House Burch Exemplifies the Architects’ Clarity of Intent
Byron Bay, NSW, Australia
Simon Addinall, co-founder and director of Those Architects, speaks in terms of primal forms of shelter when discussing their work. “Our projects are all like caves, rather than nests, forms from which the spaces are then carved out, as opposed to an elevated layering of multiple materials”.
Such clarity of approach is evident in their latest project, House Burch in Byron Bay. A renovation and extension of an uninspiring 1980s brown brick bungalow, House Burch is at once airy and grounded. Its simple palette of white and blonde timber is utterly befitting expectations of a coastal home. Yet this is balanced by the architects’ approach of ‘carving out’ spaces from solid forms. Appropriate to the harsh climate, the solid brick walls constructed on a slab on ground shelter the inhabitants from the hot sun and cool the building via the substantial thermal mass and cross-ventilation through strategically-placed openings.
From the street, the three curved archways reference the home’s 1980s origins.
The new addition recalls the original in its double-brick walls.
With a simple material palette of stucco render, white painted brick and natural timber, House Burch relies on the clarity expressed in the design rather than overt decorative elements or complexity of materials. The street elevation references the home’s previous 1980s life with three distinctive curves, but the overall effect is one of restraint and simplicity. Nonetheless, the project stands out by virtue of its clear, simple forms which contrast with the local architectural vernacular that tends towards the subtropical ‘nest’ typology.
“Our projects are all like caves, rather than nests, forms from which the spaces are then carved out, as opposed to an elevated layering of multiple materials”
“Connection to the ground and using the whole site is key”, explains Simon. “By lifting up off the ground, you lose that connection. We always try to keep and use that connection, even with our projects that are of a more lightweight construction there’s still the same approach, connecting to the spaces beyond and using what’s there”. Kitchen, living space and bedrooms each open on to the outdoors through openings carefully considered in relation to the path of the sun, movement of air and aspect onto the garden. While these are generous, they are deliberately proportioned so as not to add unnecessary glazing, which is both costly and energy inefficient.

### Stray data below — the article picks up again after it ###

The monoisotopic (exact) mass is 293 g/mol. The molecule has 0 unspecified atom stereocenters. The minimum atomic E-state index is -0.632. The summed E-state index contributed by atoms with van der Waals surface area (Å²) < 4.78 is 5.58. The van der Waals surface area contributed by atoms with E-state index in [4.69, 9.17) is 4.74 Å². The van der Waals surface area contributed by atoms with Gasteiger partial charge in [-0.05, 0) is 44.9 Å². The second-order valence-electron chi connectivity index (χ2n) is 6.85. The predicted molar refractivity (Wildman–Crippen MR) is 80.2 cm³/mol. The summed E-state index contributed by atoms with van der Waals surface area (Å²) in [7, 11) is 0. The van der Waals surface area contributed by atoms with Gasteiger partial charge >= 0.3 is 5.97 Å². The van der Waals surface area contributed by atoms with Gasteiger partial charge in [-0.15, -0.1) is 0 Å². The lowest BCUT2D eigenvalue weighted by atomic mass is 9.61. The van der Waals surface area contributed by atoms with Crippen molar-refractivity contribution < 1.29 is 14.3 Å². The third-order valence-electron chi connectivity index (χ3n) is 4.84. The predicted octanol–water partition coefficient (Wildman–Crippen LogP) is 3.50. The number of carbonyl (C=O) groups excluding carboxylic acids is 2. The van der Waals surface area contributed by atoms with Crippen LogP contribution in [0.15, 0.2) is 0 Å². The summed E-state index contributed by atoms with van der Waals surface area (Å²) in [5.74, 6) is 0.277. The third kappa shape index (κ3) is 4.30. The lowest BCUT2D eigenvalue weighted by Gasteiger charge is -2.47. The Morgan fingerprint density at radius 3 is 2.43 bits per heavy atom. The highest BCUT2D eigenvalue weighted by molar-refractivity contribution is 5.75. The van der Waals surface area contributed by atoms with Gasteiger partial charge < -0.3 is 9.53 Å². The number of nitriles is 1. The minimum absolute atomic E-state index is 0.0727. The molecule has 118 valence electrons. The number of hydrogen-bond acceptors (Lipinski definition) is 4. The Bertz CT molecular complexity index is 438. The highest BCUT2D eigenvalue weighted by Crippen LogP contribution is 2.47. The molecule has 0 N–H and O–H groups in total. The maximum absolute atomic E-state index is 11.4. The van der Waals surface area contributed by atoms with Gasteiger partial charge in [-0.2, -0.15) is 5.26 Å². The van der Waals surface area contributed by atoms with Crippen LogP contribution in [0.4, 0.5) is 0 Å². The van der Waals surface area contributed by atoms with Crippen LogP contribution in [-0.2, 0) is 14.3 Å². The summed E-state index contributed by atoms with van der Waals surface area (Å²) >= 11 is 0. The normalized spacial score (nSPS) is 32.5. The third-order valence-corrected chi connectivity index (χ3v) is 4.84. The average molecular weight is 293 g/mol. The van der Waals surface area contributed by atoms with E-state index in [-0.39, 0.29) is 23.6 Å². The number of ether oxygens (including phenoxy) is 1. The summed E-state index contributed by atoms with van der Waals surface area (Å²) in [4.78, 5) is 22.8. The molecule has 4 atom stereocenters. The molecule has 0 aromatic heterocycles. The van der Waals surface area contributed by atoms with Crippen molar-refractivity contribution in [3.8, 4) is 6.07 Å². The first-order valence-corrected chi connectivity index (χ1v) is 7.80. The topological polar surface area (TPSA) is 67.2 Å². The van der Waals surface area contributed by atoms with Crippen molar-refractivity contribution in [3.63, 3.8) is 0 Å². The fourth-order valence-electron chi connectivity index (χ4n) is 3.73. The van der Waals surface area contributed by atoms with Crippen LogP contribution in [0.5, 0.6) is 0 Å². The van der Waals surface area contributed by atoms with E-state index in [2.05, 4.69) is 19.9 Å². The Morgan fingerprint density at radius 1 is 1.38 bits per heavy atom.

Limestone floors are softer underfoot than concrete, and recall the local sandy beaches.
The new addition is only glimpsed from the street - the distinctive geometric form is a direct extrapolation of the form created by the local council’s setback requirements.
This is consistent with Those Architects’ emphasis on not designing space more than is necessary. “We try to convince clients to only build what they need”, says Simon. “There can be this mentality that just because you’re allowed to build a certain amount, you should. We believe that just because you’re entitled to a certain size house doesn’t mean you actually need it”. Instead, Those Architects focus on quality of spaces and maintaining as much outdoor area on the site as possible, in some cases using the outdoors as an extension of the habitable space through careful shading to ensure at least one area of the garden is protected from the sun at all times of day.
Appropriate to the harsh climate, the solid brick walls constructed on a slab on ground shelter the inhabitants from the hot sun.
As luck would have it, the original house on the site (while aesthetically unprepossessing) had “good bones” with quality brick construction and a concrete slab. Those Architects chose to work with what was there, locating bedrooms and bathrooms in the original house, kitchen and living space in the downstairs of the addition with master bedroom upstairs. “We would have normally had everything on one ground level, but we had a lot of program to fit into the design and the planning regulations limited the amount we could physically fit”, Simon explains of the decision to locate the master bedroom on the upper level. Planning regulations also influenced the form of the new addition, which is a direct extrapolation of the local council’s setback controls, resulting in a simple geometric form just glimpsed from the street.
Strategically-placed openings ensure glazing is not over-utlised, ensuring the home makes the most of its thermal mass.
Natural timber cabinetry and furnishings warms the predominantly white space.
Stucco render proved a solution to the ugly brown original bricks, with the render delineating the 1980s portion of the home while the new addition subtly references the original through its brick walls painted white. Limestone was specified for the floors because “it’s a very subtle material that recalls the local sandy beaches, and it’s much softer than concrete underfoot”, says Simon. Brick and limestone are naturally robust materials, warmed by natural timber joinery, linen curtains and soft furnishings.
“Connection to the ground and using the whole site is key”.
From ugly 1980s brick house to a contemporary home based on passive environmental design principals, in all things, House Burch exemplifies the value of focusing on what is essential. In doing so, Those Architects achieve an unparalleled clarity that is expressed across every aspect of the design in the forms, the materials, the spaces and the program.